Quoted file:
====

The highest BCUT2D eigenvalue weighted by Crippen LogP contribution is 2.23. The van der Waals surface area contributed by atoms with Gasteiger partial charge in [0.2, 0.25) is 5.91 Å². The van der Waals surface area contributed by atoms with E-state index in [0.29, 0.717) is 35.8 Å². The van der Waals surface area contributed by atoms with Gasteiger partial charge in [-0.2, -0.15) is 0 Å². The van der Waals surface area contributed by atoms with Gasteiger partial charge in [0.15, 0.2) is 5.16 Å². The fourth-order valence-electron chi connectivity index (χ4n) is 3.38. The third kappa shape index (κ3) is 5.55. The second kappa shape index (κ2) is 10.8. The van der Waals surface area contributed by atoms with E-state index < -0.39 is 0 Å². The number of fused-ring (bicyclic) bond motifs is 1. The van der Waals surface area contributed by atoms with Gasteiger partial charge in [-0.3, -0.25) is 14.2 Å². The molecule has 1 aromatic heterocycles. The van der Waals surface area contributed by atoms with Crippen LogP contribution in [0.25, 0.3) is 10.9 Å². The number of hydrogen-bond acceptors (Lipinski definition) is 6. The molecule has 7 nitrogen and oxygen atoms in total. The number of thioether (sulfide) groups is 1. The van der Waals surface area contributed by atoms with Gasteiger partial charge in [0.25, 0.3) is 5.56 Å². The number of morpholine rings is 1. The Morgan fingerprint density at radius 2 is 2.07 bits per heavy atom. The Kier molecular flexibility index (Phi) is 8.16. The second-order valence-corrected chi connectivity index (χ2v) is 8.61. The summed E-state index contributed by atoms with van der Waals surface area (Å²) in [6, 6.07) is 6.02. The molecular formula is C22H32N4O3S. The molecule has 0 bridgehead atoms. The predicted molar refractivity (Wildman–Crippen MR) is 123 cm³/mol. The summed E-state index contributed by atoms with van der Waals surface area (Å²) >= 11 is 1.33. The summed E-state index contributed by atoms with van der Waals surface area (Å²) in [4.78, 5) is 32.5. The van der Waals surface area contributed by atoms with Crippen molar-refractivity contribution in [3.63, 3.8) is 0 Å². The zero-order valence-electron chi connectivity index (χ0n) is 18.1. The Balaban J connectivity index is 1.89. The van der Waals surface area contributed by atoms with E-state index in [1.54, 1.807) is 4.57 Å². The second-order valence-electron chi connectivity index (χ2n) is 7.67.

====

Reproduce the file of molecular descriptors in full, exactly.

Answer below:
The highest BCUT2D eigenvalue weighted by Crippen LogP contribution is 2.23. The van der Waals surface area contributed by atoms with Gasteiger partial charge in [0.2, 0.25) is 5.91 Å². The van der Waals surface area contributed by atoms with E-state index in [0.29, 0.717) is 35.8 Å². The van der Waals surface area contributed by atoms with Gasteiger partial charge in [-0.2, -0.15) is 0 Å². The van der Waals surface area contributed by atoms with Gasteiger partial charge in [0.15, 0.2) is 5.16 Å². The fourth-order valence-electron chi connectivity index (χ4n) is 3.38. The third kappa shape index (κ3) is 5.55. The second kappa shape index (κ2) is 10.8. The van der Waals surface area contributed by atoms with E-state index < -0.39 is 0 Å². The number of fused-ring (bicyclic) bond motifs is 1. The van der Waals surface area contributed by atoms with Gasteiger partial charge in [-0.3, -0.25) is 14.2 Å². The molecule has 1 aromatic heterocycles. The van der Waals surface area contributed by atoms with Crippen LogP contribution in [0.25, 0.3) is 10.9 Å². The number of hydrogen-bond acceptors (Lipinski definition) is 6. The molecule has 7 nitrogen and oxygen atoms in total. The number of thioether (sulfide) groups is 1. The van der Waals surface area contributed by atoms with Gasteiger partial charge in [0.25, 0.3) is 5.56 Å². The number of morpholine rings is 1. The Morgan fingerprint density at radius 2 is 2.07 bits per heavy atom. The Kier molecular flexibility index (Phi) is 8.16. The second-order valence-corrected chi connectivity index (χ2v) is 8.61. The summed E-state index contributed by atoms with van der Waals surface area (Å²) in [6, 6.07) is 6.02. The molecular formula is C22H32N4O3S. The molecule has 0 bridgehead atoms. The predicted molar refractivity (Wildman–Crippen MR) is 123 cm³/mol. The summed E-state index contributed by atoms with van der Waals surface area (Å²) >= 11 is 1.33. The summed E-state index contributed by atoms with van der Waals surface area (Å²) in [4.78, 5) is 32.5. The van der Waals surface area contributed by atoms with Crippen molar-refractivity contribution in [3.63, 3.8) is 0 Å². The zero-order valence-electron chi connectivity index (χ0n) is 18.1. The Balaban J connectivity index is 1.89. The van der Waals surface area contributed by atoms with E-state index in [1.54, 1.807) is 4.57 Å². The second-order valence-electron chi connectivity index (χ2n) is 7.67.